You will be encouraged to move around in labour, because keeping upright is thought to help facilitate effective contractions, and promote good positioning of the baby. Rest, keeping well hydrated and eating a light diet (if you don’t feel nauseous) are also very important.
Whether you are in early labour at home, or in established labour in hospital, you should make sure you keep drinking water, and ask your birth partner to remind you if you forget.
Some women use breathing techniques to help with relaxation in labour. Please see below for other methods for coping with labour or download our document 'coping methods and options for pain relief in labour' (PDF 76Kb).
Water (water births)
Water helps many women cope with pain during established labour. Women who use water are more likely to report a positive and satisfying labour and birth experience. Get information about our pool rooms.
Entonox (gas and air)
Gas and air is available in all rooms including the pool rooms. Entonox has been shown to be an effective way of coping with pain, however some women may feel drowsy and/or nauseated or may vomit when using it.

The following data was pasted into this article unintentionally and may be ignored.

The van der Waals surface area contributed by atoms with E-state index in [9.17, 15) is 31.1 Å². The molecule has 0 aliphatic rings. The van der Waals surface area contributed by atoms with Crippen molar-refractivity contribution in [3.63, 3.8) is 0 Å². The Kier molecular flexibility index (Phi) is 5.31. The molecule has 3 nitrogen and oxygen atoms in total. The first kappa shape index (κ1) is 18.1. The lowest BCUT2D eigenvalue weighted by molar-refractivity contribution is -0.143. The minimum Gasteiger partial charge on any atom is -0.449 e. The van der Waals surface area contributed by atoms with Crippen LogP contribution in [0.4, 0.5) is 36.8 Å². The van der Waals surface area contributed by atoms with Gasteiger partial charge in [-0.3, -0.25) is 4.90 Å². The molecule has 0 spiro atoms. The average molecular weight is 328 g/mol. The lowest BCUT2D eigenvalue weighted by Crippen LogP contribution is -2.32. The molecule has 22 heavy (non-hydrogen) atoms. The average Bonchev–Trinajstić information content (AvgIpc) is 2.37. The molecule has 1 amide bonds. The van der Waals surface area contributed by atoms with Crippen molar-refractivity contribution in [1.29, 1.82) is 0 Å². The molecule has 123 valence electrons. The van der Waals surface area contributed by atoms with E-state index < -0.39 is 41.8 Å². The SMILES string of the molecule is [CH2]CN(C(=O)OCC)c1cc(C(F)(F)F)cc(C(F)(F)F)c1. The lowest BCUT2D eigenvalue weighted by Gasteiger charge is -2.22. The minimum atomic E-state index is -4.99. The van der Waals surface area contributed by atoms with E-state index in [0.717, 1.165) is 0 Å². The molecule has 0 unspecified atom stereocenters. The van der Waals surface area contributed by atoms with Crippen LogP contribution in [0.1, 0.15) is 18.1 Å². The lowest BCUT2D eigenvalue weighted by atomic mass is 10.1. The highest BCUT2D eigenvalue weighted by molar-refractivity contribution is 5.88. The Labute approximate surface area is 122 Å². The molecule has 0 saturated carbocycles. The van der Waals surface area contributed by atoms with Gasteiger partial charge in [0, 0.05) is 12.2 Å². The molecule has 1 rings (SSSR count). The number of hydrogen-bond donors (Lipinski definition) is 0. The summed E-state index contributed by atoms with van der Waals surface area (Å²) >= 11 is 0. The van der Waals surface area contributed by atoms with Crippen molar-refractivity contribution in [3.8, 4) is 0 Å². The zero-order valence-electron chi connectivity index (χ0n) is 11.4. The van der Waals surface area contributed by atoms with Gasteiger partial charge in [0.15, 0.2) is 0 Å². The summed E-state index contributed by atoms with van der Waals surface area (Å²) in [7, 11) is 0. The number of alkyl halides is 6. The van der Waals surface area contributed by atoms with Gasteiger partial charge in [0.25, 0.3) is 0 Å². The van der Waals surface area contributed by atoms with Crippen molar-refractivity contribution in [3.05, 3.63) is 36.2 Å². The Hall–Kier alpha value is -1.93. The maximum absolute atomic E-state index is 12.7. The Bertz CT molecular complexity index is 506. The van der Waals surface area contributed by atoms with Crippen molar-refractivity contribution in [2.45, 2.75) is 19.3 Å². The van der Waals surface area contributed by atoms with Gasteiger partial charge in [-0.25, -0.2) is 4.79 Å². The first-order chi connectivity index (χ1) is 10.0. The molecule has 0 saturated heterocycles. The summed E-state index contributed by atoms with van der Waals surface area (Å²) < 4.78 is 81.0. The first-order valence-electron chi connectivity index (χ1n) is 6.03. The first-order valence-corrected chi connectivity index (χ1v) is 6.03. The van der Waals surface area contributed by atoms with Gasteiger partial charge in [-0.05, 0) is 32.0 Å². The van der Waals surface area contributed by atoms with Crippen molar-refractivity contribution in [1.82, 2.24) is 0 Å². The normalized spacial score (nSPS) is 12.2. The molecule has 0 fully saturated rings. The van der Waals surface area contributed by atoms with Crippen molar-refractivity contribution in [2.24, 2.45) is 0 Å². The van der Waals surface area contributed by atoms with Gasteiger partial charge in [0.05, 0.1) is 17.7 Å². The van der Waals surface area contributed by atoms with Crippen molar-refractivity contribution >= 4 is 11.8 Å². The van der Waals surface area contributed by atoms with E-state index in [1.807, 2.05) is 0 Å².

Injections of pain-reducing opiate drugs (diamorphine) are also available in the hospital birth centre and the Home from Home birth centre (not for water births).
Opiate analgesia tends to be used in the earlier stages of labour, especially when labour is taking longer to become established. Opiate use is avoided in advanced labour because of the possible effect on the baby’s breathing at birth.
Some women find aromatherapy and/or massage can encourage relaxation.
Epidurals are available in the hospital birth centre but not in the Home from Home birth centre which offers midwife-led care.
Epidurals are administered into the lower back by a specially trained anaesthetist, and cause numbness to the areas in the lower back and abdomen which are affected by pain during labour.
Many women are able to continue walking after their epidural is put in, but most will feel heaviness in their legs or loss of sensation if the epidural stays in for some time.
Epidurals are the most effective form of pain relief. The drawbacks are that you are more likely to need a ventouse or forceps birth, augmentation (a hormone drip to increase contractions) and your labour may last a little longer.
You will need a needle (cannula) in your hand or arm to give you extra fluids whilst you have an epidural, and some women need a bladder catheter inserted, if they are unable to walk or to pass urine.
Epidurals are not available in the Home from Home birth centre, because these require specialist anaesthetic care and supervision which is most safely provided in the hospital birth centre.
You may wish to use your own transcutaneous electrical nerve stimulation (TENS) machine, particularly for back pain in early labour.